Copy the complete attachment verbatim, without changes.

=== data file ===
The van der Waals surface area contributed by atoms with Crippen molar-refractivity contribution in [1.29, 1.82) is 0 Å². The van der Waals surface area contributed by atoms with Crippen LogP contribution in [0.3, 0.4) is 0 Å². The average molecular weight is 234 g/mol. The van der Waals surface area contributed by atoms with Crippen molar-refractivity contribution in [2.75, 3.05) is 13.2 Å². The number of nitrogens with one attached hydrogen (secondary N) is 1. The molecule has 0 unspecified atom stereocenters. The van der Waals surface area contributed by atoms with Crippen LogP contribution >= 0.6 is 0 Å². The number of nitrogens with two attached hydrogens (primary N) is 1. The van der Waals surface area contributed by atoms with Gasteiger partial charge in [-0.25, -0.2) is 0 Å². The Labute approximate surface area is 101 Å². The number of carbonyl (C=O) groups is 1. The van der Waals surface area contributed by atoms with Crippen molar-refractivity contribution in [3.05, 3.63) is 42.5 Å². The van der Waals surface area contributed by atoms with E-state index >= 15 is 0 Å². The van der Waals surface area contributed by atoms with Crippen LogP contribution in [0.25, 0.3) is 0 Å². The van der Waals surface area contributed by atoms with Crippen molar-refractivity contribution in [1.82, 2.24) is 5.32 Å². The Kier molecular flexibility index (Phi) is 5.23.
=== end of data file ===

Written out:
The van der Waals surface area contributed by atoms with Crippen molar-refractivity contribution in [1.29, 1.82) is 0 Å². The van der Waals surface area contributed by atoms with Crippen LogP contribution in [0.3, 0.4) is 0 Å². The average molecular weight is 234 g/mol. The van der Waals surface area contributed by atoms with Crippen molar-refractivity contribution in [2.75, 3.05) is 13.2 Å². The number of nitrogens with one attached hydrogen (secondary N) is 1. The molecule has 0 unspecified atom stereocenters. The van der Waals surface area contributed by atoms with Crippen LogP contribution >= 0.6 is 0 Å². The number of nitrogens with two attached hydrogens (primary N) is 1. The van der Waals surface area contributed by atoms with Gasteiger partial charge in [-0.25, -0.2) is 0 Å². The Labute approximate surface area is 101 Å². The number of carbonyl (C=O) groups is 1. The van der Waals surface area contributed by atoms with Crippen molar-refractivity contribution in [3.05, 3.63) is 42.5 Å². The van der Waals surface area contributed by atoms with E-state index >= 15 is 0 Å². The van der Waals surface area contributed by atoms with Crippen LogP contribution in [0.25, 0.3) is 0 Å². The van der Waals surface area contributed by atoms with Crippen molar-refractivity contribution in [1.82, 2.24) is 5.32 Å². The Kier molecular flexibility index (Phi) is 5.23.